We found surprisingly high brood productivity in areas with historically unsuitable climate. Safranyik (1988b) found an average of 5·2 brood beetles per female, and Reid (1963) found an average emergence of 6·6 beetles per female (calculated from table IV). These results are consistent with ours in areas with high historic climate suitability (Fig. 2), but much lower than in areas with low historic climatic suitability. Both Safranyik (1988b) and Reid (1963) conducted their studies during incipient epidemics, when mostly large diameter trees are attacked, whereas our study was conducted during a severe outbreak. Thus, we expected lower average productivity as attack densities, and hence intraspecific competition, would be expected to be higher during epidemics. Instead we found that brood productivity increased as historic climate suitability decreased, and in stands with very low historic suitability the brood production was more than twice as high as in stands with high suitability (Fig. 3).

The average attack densities in trees from areas with historically unsuitable climates (very low or low; 71·5 ± 4·57 SEM) did not differ from those in areas with historically suitable climate (moderate and high; 70·1 ± 3·34 SEM). These means are close to what Berryman et al. (1985) determined to be the optimal attack density (∼75 attacks m−2). Furthermore, although the percentage pine mortality in the Columbia Forest District was much lower than the other three regions, attack densities remained similar (72·0 ± 3·24 SEM vs. 70·4 ± 7·77 SEM in all other stands). Consequently, our assumption that ‘beetle pressure’ at the tree-level may be considered similar in all stands appears valid. Tree-level beetle pressure may be viewed as a function of the local population available to respond to aggregation pheromones produced by beetles in the process of colonization of a tree, and hence contributing to the rate of attack on that tree. The rate of attack is in turn critical in determining final attack density (Raffa & Berryman 1983).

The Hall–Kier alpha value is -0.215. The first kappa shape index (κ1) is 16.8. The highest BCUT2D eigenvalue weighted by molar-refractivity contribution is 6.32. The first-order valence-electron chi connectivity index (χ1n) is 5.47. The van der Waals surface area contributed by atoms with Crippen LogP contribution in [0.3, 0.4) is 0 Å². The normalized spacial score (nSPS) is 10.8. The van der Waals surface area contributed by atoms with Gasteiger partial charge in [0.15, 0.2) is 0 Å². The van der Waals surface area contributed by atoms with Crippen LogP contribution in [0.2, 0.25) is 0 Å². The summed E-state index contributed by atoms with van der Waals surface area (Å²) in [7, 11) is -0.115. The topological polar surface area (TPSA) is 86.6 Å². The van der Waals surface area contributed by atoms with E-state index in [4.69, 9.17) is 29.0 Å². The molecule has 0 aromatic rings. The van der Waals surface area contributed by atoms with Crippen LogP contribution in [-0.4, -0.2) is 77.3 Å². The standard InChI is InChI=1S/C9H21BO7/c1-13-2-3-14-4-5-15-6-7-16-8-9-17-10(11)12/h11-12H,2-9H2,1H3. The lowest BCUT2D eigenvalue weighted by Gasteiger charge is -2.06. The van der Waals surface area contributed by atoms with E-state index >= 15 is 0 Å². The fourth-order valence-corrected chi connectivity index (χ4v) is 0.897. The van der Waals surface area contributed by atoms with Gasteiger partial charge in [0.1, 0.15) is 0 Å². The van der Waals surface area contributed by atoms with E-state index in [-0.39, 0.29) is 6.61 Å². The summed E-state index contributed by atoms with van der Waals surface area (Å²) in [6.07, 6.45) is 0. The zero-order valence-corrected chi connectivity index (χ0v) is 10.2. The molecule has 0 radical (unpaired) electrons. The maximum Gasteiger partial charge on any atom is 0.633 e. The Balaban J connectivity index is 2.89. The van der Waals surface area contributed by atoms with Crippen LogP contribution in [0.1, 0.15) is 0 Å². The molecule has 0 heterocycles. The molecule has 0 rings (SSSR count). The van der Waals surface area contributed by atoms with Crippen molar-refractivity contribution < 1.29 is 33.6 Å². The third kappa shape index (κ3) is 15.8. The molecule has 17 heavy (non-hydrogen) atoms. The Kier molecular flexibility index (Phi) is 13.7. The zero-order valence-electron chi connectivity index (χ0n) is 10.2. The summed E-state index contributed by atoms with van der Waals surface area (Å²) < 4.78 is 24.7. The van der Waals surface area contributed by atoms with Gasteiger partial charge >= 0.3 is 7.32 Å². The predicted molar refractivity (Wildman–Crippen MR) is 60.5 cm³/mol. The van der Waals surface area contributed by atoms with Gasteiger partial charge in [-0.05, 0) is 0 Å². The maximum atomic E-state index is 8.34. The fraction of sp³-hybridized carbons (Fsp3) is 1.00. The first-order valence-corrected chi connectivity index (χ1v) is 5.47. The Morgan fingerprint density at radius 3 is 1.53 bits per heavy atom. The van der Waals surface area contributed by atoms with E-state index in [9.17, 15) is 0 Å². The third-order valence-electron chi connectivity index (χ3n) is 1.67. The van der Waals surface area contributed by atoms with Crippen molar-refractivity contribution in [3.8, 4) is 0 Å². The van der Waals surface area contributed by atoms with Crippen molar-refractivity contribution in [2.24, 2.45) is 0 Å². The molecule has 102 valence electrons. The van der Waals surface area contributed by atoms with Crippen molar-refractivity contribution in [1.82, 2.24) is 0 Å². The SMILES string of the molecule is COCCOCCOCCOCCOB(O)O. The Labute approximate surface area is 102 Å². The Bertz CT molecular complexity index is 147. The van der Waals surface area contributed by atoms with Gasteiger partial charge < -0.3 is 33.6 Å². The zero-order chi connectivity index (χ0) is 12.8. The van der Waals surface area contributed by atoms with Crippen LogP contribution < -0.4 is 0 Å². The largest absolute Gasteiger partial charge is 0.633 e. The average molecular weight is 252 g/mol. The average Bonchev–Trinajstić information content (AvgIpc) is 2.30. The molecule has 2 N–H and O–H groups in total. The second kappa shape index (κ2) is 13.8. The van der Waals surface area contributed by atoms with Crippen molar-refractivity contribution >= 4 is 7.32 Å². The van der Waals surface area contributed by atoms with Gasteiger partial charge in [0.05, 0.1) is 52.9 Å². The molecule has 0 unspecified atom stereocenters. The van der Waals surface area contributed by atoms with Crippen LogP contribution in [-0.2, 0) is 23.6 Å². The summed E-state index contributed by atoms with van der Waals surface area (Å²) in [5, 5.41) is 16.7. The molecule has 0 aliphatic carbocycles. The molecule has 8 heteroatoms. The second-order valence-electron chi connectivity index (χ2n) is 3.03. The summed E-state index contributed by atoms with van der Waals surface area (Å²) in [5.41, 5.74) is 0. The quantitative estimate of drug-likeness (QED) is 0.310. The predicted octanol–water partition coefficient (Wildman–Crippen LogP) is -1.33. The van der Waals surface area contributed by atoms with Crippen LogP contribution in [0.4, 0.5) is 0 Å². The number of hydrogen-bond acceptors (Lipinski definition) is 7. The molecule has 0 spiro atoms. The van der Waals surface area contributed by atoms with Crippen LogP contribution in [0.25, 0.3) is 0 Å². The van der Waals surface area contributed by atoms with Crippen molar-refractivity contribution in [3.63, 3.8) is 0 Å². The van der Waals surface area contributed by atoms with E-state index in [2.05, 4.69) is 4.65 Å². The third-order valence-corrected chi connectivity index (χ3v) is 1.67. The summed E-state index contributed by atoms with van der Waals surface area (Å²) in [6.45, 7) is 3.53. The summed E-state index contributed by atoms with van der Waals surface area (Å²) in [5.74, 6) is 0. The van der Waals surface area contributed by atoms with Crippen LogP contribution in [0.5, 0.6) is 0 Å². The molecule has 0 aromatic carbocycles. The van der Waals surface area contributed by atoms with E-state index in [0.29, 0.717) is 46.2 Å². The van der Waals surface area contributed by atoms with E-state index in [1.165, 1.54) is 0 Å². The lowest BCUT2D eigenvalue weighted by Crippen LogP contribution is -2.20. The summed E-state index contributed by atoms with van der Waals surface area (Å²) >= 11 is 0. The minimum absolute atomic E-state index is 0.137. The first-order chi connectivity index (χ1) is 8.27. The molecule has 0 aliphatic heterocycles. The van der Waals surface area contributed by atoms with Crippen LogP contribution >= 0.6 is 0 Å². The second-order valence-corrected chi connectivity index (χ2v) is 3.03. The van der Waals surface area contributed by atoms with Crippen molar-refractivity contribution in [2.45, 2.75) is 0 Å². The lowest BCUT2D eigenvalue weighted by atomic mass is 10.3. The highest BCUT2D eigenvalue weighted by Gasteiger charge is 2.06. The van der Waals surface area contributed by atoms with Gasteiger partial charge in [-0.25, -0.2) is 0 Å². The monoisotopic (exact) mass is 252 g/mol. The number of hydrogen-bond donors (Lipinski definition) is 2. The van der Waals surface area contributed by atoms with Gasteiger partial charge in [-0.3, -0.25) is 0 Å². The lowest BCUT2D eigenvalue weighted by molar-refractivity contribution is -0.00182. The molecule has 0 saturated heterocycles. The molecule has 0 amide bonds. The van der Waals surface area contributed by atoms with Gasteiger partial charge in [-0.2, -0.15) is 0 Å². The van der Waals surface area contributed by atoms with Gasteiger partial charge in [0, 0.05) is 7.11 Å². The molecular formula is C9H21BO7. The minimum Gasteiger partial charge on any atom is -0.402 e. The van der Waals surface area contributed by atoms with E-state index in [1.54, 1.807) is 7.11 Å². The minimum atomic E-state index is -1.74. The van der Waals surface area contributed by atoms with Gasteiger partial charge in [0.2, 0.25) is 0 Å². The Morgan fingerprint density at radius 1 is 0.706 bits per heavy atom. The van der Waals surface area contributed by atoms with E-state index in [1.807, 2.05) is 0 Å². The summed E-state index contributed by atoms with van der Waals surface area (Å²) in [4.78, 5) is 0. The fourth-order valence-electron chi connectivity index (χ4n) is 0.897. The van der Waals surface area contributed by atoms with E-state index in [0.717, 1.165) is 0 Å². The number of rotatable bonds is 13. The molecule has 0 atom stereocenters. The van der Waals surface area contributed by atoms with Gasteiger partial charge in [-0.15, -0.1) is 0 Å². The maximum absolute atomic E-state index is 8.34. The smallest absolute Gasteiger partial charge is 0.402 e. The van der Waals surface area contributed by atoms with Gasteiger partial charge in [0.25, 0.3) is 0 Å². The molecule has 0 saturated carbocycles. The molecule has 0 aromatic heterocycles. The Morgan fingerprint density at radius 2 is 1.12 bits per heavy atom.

The mean elevation for the sites in the Columbia Forest District was higher than in the Rocky Mountain Forest District, and normally this would be a cause for lower productivity (Amman 1973); however, productivity in these stands was as high or higher at equivalent attack densities (Fig. 3b). In addition, all sites but one in the other three forest districts are currently suitable (‘moderate’ or ‘high’) CSCs (based on the 1981–2007 data), while two of the Columbia sites have remained ‘low’, and the third site has remained ‘moderate’ (Table 1). Therefore, the productivity observed in the Columbia stands would probably have been even higher, and similar to the Prince George sites, had the current climate become more suitable.

The interaction between bark beetles and their host trees is ancient, and can be traced back to the Triassic Period (Sturgeon & Mitton 1982). Given that mountain pine beetle productivity was higher in areas that were historically climatically unsuitable, it may be argued that in regions where outbreaks are absent, or at least infrequent and of low intensity, e.g. at high elevations (Amman 1973), host tree populations are generally more suitable for beetle reproduction. The relationship between mountain pine beetle and lodgepole pine can be viewed as a predator–prey adaptation (Berryman et al. 1985) as mountain pine beetles must kill their host to survive. Therefore, the most susceptible trees are most likely to be taken out of the gene pool during outbreaks (Yanchuk, Murphy & Wallin 2008). In areas where the beetle and lodgepole pine have coexisted, the most susceptible and suitable trees may have been selected against over time. Furthermore, the highest brood production will be in the most suitable trees, generating more intense outbreaks, which in turn may result in stronger selection pressure against other such ‘high beetle-producing’ trees. Resulting stands would thus be primarily comprised of less susceptible and suitable genotypes. Although the most susceptible and suitable trees would have been selected against, the remaining genotypes would still sustain outbreaks, as seen in our historically climatically suitable areas. Lodgepole pine reproduces at a very young age, and cone persistence and serotiny would mean that even killed trees could contribute to the future genepool, albeit at a lower rate (Raffa & Berryman 1987).

Higher brood productivity in lodgepole pine trees in areas with historically unsuitable climate may be due to higher suitability as a result of quantitatively or qualitatively lower defences expressed by host trees, or higher quality resources for beetle development. The terpenoid defences employed by species of Pinaceae are evolutionarily very old, and likely to have arisen as a consequence of interactions with numerous organisms, including bark beetles (Franceschi et al. 2005). Defence is costly, however, and in populations where selection pressures are low, it is likely that plants would minimize the allocation of resources to defence, which would come at the expense of growth (Herms & Mattson 1992). Clark (2008) showed that lodgepole pine from regions not previously exposed to mountain pine beetle differed significantly in terms of their defensive monoterpenes when compared to those in areas exposed to periodic beetle outbreaks, lending support to our findings. Similarly, populations of ponderosa pine that have suffered from heavy bark beetle-caused mortality have a greater frequency of trees containing higher concentrations of the toxic monoterpene limonene (Sturgeon 1979).